Sure it might sound a little dramatic to get this emotionally invested in the legacy of an animated series about anthropomorphic toys, but Pixar and Disney did this to themselves by creating something so precious and lasting. But I’m delighted to report that the fears were unwarranted. Toy Story 4 is a blast and it’s great to be back with the gang.”
Peter DeBruge (Variety):
“Those are the stakes facing Toy Story 4, but this is Pixar we’re talking about — a place where follow-ups level up — and this series’ quaternary installment adds so much that audiences will find it hard to imagine the saga without it. After all, Pixar is the kind of studio that so believes in doing right by its properties, it scrapped Disney’s slapdash direct-to-video plans for Toy Story 2 in order to make a theatrical sequel that surpassed the original. A decade later, Toy Story 3 further expanded on the fundamental questions of what it means to be a toy, ending with an unforgettably emotional scene in which college-bound Andy passed his playthings on to a new child, Bonnie.
For many, the exploits of Woody (Tom Hanks) and Buzz Lightyear (Tim Allen) ought to have ended there. This is no cash-grab continuation, however, but an organic and intuitive new chapter that enriches our understanding of the characters, offering a different and more satisfying kind of closure for their collective journeys — which involve Bonnie’s first day of kindergarten, a family road trip and the discovery of an antiques shop where sad old toys hope for a second chance.”
David Sims (The Atlantic):
“Toy Story 4 wisely feels like less of a new chapter and more like an epilogue, an addendum for Woody that muses on the peculiarities of the symbiotic relationship between toys and humans these movies have long explored. But the film’s most challenging, bizarre, and lovable material involves a beady-eyed Frankenstein monster named Forky (Tony Hale) who becomes the newest addition to Bonnie’s flock after she builds him in kindergarten class. His body is a plastic spork, his feet are made of broken popsicle sticks, and his hands are gnarled pipe cleaners that grasp at the air with maniacal urgency. Most importantly, he doesn’t know why he’s alive, and reader, that’s when I leaned forward in my seat.”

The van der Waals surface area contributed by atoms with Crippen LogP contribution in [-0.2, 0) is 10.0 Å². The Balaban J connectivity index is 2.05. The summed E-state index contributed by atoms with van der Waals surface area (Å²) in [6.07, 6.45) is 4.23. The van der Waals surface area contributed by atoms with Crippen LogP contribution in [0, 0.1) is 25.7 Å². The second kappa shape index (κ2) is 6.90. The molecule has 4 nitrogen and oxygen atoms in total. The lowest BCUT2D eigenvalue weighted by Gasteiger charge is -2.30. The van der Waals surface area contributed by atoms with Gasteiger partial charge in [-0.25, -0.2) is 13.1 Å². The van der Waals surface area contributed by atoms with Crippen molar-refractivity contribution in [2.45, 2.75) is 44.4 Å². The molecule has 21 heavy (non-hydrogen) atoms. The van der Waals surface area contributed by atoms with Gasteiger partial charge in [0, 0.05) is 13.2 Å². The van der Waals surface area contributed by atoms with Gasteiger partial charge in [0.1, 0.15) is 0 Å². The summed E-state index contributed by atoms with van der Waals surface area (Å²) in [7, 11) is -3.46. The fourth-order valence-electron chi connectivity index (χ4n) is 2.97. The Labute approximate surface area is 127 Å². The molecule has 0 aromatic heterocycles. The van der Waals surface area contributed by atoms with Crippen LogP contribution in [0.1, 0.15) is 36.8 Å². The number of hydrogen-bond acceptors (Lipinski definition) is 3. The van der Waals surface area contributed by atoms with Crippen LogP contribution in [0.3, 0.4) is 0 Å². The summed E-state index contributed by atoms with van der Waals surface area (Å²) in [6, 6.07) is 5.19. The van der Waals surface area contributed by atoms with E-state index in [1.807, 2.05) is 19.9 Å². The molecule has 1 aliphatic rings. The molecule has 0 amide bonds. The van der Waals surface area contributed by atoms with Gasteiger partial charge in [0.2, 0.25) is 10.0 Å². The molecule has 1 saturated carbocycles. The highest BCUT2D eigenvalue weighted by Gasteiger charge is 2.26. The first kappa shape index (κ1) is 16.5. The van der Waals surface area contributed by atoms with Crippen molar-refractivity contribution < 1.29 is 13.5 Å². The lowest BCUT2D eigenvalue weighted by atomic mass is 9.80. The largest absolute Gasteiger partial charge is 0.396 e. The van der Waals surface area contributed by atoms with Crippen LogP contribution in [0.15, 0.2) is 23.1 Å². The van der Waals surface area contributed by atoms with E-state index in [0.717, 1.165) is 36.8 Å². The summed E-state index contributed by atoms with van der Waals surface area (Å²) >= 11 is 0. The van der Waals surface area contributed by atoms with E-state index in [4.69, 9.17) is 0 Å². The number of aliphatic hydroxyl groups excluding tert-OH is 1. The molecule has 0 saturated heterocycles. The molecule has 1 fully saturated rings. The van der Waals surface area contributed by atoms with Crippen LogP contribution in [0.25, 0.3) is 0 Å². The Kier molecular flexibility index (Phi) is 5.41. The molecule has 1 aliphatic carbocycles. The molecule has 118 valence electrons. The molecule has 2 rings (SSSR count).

Todd McCarthy (The Hollywood Reporter):
“But even the lowliest, dirtiest and most ignoble doll or toy would be insulted by what, at her school orientation day, little Bonnie publicly embraces as her new best friend and companion — a plastic fork (or, perhaps more precisely, a spork), one with lopsided eyes, a waxy mouth and pipe-cleaner arms. In other words, it’s a piece of trash and, better yet, it knows it; ‘I’m a fork!,’ it insists, adding that it doesn’t even comprehend what a toy is. In the world of Pixar, even its name, ‘Forky,’ sounds more than a little dirty, and it’s hard to imagine the scene at an early Toy Story 4 story conference when somebody blurted out the idea of having a major new toy character be a disposable fork and everyone said, “Yeah, sure, great, that’s it! I wish I’d thought of that one myself!”